The Rio Negro has swollen to levels unseen in over a century of record-keeping. More than 450,000 people have been affected state-wide.
Residents in Manaus, the biggest city in Brazil’s Amazon rainforest, were struggling to cope with severe flooding after heavy rain caused nearby rivers to swell.
The Rio Negro reached its highest water level since records began in 1902, with a depth of 29.98 meters (98 feet) at the port’s measuring station on Tuesday.
The nearby Solimoes and Amazon rivers were also nearing all-time highs.
More than 24,000 families and 15 districts of Manaus have been affected and many people had to leave their homes, according to Brazilian online news site G1. Parts of the port area and the historic center of Manaus were underwater.
More than 9,000 meters of wooden bridges — known as marombas — were built in the hardest-hit areas to help residents navigate the city.
The high water levels are not just confined to Manaus. There has been flooding across almost all of Amazonas state and caused damage in nearly 60 of 62 municipalities.
More than 450,000 people have been affected state-wide.
The Amazon River also reached peak levels in cities including Itacoatiara, located in the east of the state.
Higher-than-usual precipitation is associated with the La Nina phenomenon when currents in the central and eastern Pacific Ocean affect global climate patterns.
Environmental experts and organizations including the US Environmental Protection Agency and the National Oceanic and Atmospheric Administration say there is strong evidence that human activity and global warming are altering the frequency and intensity of extreme weather events, including La Nina.
Seven of the 10 biggest floods in the Amazon basin have occurred in the past 13 years, data from Brazil’s state-owned Geological Survey shows.
Meteorologists say Amazon water levels could continue to rise slightly until late June or July, when floods usually peak.
Courtesy of dw.com
There is major to near historic river flooding in parts of the Mid-South, especially in Kentucky on Tuesday.
Locally, 7 inches of rain fell over the weekend in the Mid-South helping local rivers to rise quickly and flooding entire towns. A state of emergency has now been declared for these areas.
Damaging thunderstorms moved through Georgia on Monday, killing one person when a tree feel on a home.
These storms also produced an EF-1 tornado with winds of 90 mph, not related to the victim’s death.
There are flood warnings from Texas to Ohio on Tuesday and 26 states from Texas to Maine are under flood, high winds and wind chill alerts.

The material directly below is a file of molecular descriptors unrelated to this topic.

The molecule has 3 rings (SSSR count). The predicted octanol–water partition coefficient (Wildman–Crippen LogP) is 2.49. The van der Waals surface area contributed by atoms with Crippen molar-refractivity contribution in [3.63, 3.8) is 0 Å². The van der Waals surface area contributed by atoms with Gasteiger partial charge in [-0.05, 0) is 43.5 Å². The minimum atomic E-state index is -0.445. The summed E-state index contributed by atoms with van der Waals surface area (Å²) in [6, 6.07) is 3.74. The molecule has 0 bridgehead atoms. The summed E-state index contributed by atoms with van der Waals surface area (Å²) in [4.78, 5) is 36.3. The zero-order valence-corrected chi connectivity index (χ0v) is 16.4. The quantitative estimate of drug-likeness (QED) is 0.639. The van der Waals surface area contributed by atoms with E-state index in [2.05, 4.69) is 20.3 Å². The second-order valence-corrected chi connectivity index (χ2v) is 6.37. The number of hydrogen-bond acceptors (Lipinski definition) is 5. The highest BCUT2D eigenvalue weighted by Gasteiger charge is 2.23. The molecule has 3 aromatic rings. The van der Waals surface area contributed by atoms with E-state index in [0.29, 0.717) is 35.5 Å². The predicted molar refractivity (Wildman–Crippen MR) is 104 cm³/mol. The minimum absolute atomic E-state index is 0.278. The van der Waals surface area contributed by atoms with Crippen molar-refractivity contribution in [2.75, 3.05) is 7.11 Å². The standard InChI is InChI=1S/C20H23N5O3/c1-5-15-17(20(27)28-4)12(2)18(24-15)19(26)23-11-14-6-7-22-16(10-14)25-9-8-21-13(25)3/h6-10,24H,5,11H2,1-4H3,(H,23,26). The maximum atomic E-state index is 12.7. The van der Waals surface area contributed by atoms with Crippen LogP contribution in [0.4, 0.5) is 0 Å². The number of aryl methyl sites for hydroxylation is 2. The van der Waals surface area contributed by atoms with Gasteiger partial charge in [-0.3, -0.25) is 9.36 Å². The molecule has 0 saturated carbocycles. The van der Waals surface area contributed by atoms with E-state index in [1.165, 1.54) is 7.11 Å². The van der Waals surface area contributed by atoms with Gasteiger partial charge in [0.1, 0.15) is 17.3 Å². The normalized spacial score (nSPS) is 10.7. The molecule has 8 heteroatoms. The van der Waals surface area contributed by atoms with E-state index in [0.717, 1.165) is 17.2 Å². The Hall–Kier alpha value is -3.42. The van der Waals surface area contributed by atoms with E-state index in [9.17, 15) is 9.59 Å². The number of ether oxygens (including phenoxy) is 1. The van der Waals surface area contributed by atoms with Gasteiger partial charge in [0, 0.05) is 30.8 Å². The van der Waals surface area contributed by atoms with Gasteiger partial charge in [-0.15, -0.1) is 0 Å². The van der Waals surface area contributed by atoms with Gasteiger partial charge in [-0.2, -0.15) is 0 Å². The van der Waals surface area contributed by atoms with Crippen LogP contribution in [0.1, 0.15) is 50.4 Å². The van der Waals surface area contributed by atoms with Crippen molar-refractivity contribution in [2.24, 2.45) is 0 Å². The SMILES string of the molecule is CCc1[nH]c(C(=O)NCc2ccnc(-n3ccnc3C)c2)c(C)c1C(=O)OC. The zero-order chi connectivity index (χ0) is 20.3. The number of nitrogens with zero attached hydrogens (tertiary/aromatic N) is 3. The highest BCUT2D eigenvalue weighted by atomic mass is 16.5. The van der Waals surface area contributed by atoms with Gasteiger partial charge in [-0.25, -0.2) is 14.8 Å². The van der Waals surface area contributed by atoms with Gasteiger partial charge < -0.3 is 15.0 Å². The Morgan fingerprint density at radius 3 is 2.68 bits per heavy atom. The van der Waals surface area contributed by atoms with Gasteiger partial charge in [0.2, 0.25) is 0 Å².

The heavy rain has ended in Mid-South but some rivers are still rising or will remain in major to moderate flooding through over the next few days.
The heaviest rain shifted closer to the Gulf Coast from Mississippi to Alabama, Georgia and South Carolina where over the next few days 2 to 3 inches of rain is expected with locally higher amounts possible.
Meanwhile, in the Northeast, arctic cold air is moving through with very gusty winds that are producing power outages.
Wind will continue to gust in the Northeast from New Jersey to Maine at 40 to 60 mph through this morning and will subside in the afternoon.
Wind Chills this morning are below zero from upstate New York to Boston and into New England.
This bitter blast will not last and already by Wednesday most of the Northeast will see temperatures quickly rebound into the 40s and even 50s.
But it is still early March so the cold will be back end of the week as wind chills are expected to fall into the teens and single digits for the I-95 corridor and below zero in upstate New York and into New England.
Courtesy of abcnews.go.com
Sub-zero temperatures saw water turn to ice along a section of the Thames in Teddington, in the south west of England’s capital city.
An image taken by the Royal National Lifeboat Institution (RNLI) in Teddington showed seagulls chilling on the frozen surface of the river.
In a tweet, the RNLI said they might’ve needed to use a smaller lifeboat as an ‘icebraker’ to get out onto the water because it’s “not often the Thames freezes over in Teddington”.
A spokesperson said “It’s quite spectacular. I’ve lived here for 13-years and I’ve not seen this part of the river freeze like this.”
The Thames has completely frozen over in the past, the last time being in January 1963 – the coldest winter for more than 200 years that brought blizzards, snow drifts and temperatures of -20C.
Extremely cold weather this week saw temperatures in London drop to -2C, meanwhile the UK experienced the coldest February night for 25 years – with temperatures of -23C recorded at Braemar weather station in Scotland.